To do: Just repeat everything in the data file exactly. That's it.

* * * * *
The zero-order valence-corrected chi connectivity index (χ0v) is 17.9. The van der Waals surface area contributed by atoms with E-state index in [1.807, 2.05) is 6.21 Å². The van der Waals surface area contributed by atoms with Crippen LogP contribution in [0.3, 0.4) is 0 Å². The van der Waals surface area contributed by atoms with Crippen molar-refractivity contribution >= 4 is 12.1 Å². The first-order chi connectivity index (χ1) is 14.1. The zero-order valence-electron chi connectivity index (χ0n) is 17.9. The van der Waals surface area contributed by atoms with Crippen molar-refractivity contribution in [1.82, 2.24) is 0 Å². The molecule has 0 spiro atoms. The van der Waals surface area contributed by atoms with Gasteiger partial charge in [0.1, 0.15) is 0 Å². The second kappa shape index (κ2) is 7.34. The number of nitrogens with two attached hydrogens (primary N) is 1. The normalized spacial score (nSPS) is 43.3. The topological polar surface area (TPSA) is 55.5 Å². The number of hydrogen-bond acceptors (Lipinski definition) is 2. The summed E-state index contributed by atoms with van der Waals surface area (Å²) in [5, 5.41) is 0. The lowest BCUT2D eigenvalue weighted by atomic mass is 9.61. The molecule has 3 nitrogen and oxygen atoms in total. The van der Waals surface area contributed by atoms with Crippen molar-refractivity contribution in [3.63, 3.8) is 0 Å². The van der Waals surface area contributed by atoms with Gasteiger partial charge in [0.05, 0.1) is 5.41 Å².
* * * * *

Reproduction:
The zero-order valence-corrected chi connectivity index (χ0v) is 17.9. The van der Waals surface area contributed by atoms with E-state index in [1.807, 2.05) is 6.21 Å². The van der Waals surface area contributed by atoms with Crippen LogP contribution in [0.3, 0.4) is 0 Å². The van der Waals surface area contributed by atoms with Crippen molar-refractivity contribution >= 4 is 12.1 Å². The first-order chi connectivity index (χ1) is 14.1. The zero-order valence-electron chi connectivity index (χ0n) is 17.9. The van der Waals surface area contributed by atoms with Crippen molar-refractivity contribution in [1.82, 2.24) is 0 Å². The molecule has 0 spiro atoms. The van der Waals surface area contributed by atoms with Gasteiger partial charge in [0.1, 0.15) is 0 Å². The second kappa shape index (κ2) is 7.34. The number of nitrogens with two attached hydrogens (primary N) is 1. The normalized spacial score (nSPS) is 43.3. The topological polar surface area (TPSA) is 55.5 Å². The number of hydrogen-bond acceptors (Lipinski definition) is 2. The summed E-state index contributed by atoms with van der Waals surface area (Å²) in [5, 5.41) is 0. The lowest BCUT2D eigenvalue weighted by atomic mass is 9.61. The molecule has 3 nitrogen and oxygen atoms in total. The van der Waals surface area contributed by atoms with Crippen molar-refractivity contribution in [3.63, 3.8) is 0 Å². The van der Waals surface area contributed by atoms with Gasteiger partial charge in [0.05, 0.1) is 5.41 Å².